Wednesday, 9 May 2012

Bodhidharma On Worshipping The Buddha

Bodhidharma was a Buddhist monk who lived during the 5th/6th century and is traditionally credited as the transmitter of Zen to China.

Bodhidharma: Even if a buddha or bodhisattva should suddenly appear before you, there's no need for reverence. This mind of ours is empty and contains no such form. Those who hold onto appearances are devils. They fall from the Path. Why worship illusions born of the mind? . . . The basic nature of a buddha has no such form. Keep this in mind, even if something unusual should appear. Don't embrace it, and don't fear it, and don't doubt that your mind is basically pure. . . . Also at the appearance of spirits, demons, or divine beings, conceive neither respect nor fear. Your mind is basically empty. All appearances are illusions. Don't hold on to appearances. If you envision a buddha, a dharma, or a bodhisattva and conceive respect for them, you relegate yourself to the realm of mortals. If you seek direct understanding, don't hold on to any appearance whatsoever, and you'll succeed. . . . The sutras say, "That which is free of all form is the buddha."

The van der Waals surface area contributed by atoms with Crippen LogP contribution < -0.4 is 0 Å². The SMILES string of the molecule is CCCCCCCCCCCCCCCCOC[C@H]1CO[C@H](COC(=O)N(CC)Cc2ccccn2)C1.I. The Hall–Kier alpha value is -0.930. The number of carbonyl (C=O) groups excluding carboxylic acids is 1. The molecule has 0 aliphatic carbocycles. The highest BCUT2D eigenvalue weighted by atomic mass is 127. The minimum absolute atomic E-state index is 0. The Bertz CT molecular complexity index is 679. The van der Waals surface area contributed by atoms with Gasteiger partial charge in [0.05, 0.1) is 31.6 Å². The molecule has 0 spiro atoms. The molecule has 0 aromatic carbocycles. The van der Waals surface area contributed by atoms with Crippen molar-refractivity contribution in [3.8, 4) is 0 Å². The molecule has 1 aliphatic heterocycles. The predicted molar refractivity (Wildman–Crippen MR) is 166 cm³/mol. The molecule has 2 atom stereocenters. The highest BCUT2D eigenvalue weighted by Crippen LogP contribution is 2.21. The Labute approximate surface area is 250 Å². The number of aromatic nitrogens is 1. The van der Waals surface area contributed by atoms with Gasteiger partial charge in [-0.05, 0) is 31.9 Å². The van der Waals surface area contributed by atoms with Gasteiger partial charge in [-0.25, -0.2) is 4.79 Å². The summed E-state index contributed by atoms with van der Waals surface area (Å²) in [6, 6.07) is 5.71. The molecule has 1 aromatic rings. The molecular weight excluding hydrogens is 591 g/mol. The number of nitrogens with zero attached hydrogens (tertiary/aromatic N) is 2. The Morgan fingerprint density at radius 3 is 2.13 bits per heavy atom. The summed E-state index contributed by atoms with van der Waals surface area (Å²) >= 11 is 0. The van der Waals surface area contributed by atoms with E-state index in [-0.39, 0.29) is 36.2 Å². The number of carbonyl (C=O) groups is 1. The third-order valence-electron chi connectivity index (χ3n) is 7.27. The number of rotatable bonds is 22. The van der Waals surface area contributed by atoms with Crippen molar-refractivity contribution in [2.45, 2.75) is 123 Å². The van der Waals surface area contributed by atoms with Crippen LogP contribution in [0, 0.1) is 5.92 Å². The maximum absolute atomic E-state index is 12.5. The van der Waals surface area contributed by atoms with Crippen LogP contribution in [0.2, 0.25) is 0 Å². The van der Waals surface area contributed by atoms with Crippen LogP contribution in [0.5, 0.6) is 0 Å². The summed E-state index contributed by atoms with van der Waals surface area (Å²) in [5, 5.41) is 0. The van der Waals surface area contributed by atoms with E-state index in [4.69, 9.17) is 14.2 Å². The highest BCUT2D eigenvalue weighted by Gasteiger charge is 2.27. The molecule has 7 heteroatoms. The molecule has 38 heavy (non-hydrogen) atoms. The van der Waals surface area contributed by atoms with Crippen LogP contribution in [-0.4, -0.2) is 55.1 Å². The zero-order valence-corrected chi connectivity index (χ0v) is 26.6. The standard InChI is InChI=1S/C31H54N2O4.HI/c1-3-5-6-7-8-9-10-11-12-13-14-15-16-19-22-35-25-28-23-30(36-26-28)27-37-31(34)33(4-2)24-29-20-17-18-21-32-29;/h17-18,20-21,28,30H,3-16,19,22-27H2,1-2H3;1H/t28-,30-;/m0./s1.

Disciple: But why shouldn't we worship buddhas and bodhisattvas? Bodhidharma: Devils and demons possess the power of manifestation. They can create the appearance of bodhisattvas in all sorts of guises. But they're false. None of them are buddhas. The buddha is your own mind. Don't misdirect your worship.

Disciple: But the Bathhouse Sutra says, "By contributing to the bathing of monks, people receive limitless blessings." This would appear to be an instance of external practice achieving merit. How does this relate to beholding the mind?
Bodhidharma: . . . Our true buddha-nature has no shape. And the dust of affliction has no form. How can people use ordinary water to wash an intangible body? It won't work. . . . To clean such a body you have to behold it. Once impurities and filth arise from desire, they multiply until they cover you inside and out. But if you try to wash this body of yours, you'll have to scrub until it's nearly gone before it's clean.

Source: The Zen Teaching of Bodhidharma

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